After some time away from the gym, I’ve finally started getting back into the swing of things. It’s been a struggle but I think that I have found a time that works. Until the baby gets here and things, schedules, sleep, (life in general) changes yet again.
Regardless, my favorite exercise is the bench press. It is the most easily quantifiable, measurable, transferable exercise. I can tell, care, compare how strong I am, particularly in relation to others around me. Or in the NFL….Remember the SNL skit, “How much ya bench?”
I haven’t asked anyone to “spot me” yet, which is necessary if I’m ever going to actually get much stronger (not just back to what I could do in West Virginia). But I often hesitate even in asking people, because I don’t like having to tell people exactly how I want it done. Particularly when I don’t know them well.
Sometimes when people “spot” you, they see you struggle and immediately put their hands under the bar. It then rises up very quickly. It goes from really hard to really easy. You don’t need to be a trainer to realize that muscles grow best when they are exhausted. They grow best when and only when there is a struggle.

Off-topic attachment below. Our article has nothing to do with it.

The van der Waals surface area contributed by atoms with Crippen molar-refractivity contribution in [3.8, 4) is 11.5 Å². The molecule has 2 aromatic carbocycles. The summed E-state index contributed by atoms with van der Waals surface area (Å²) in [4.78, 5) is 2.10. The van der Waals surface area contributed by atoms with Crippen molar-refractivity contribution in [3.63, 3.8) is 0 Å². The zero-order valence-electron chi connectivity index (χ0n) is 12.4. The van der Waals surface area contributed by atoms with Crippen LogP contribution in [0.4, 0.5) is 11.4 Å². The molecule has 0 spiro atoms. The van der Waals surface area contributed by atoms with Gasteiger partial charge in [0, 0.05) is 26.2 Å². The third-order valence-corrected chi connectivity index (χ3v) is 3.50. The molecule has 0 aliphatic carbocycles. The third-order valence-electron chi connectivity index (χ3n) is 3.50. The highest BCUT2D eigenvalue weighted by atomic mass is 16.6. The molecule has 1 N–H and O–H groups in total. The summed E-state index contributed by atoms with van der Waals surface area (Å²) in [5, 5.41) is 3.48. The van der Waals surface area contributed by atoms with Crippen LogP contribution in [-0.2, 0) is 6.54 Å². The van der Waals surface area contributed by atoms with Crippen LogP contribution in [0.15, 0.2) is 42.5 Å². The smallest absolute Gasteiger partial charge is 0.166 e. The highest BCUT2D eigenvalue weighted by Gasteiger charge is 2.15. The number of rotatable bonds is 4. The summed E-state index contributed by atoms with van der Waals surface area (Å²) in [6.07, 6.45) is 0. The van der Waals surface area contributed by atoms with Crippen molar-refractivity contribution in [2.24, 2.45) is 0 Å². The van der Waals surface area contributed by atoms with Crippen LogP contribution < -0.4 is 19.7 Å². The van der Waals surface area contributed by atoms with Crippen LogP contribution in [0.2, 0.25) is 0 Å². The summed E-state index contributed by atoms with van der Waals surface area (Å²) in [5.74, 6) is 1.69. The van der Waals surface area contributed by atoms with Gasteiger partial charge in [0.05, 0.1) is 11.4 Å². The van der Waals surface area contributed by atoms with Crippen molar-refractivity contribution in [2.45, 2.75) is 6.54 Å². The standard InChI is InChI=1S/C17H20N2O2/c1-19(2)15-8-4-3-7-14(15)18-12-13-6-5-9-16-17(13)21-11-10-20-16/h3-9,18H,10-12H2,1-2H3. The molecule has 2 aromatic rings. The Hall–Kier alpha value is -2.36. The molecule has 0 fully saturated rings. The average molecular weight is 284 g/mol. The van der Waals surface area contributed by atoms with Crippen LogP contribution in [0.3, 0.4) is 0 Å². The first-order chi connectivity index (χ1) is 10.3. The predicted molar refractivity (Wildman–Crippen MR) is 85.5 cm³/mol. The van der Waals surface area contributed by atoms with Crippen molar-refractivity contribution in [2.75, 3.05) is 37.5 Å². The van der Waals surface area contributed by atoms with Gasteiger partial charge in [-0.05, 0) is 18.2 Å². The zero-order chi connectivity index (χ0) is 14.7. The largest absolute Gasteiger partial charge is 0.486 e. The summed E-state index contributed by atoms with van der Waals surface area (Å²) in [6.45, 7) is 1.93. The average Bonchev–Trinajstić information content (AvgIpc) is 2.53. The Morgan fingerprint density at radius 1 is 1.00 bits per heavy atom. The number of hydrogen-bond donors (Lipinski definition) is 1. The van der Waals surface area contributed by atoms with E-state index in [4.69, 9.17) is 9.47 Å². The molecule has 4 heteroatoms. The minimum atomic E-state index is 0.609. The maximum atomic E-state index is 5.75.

So when I get a “spotter” I have to tell him, “Let me struggle. Only help at the moment I absolutely need it. And then barely help it up.”
When someone spots you and keeps you from struggling, it feels like you’ve just wasted your time. It’s easy, but you just won’t ever get much stronger.
I’ve heard the “faith is like a muscle” comparisons my whole life. But I’ve never really through the fact I actually seek such a spotter in the weight room. Such a spotter is loving. Such a spotter cares about me getting stronger more than he cares about easy lifting.
Yet such a spotter is there for a reason. I need him. I trust him. I have confidence he’ll let me struggle, but I also have confidence he won’t let me get pinned (that’s not much fun-there is no more helpless feeling in the world!).
Church planting is not easy. But neither is life for most people who aren’t church planting. Marriage, parenting, work, etc….Jesus is the spotter who seeks us out, but he does so because of His great love. I’m learning to see Jesus as a spotter and not get so mad at him when he lets me struggle. It’s not that he’s not there, but much the opposite. After all, that struggle is the best thing for me: conforming me to His image. That’s what He cares about most in the end anyway. When I begin to line up His vision for me with my vision for me, I’ll begin to appreciate his style of spotting a lot more.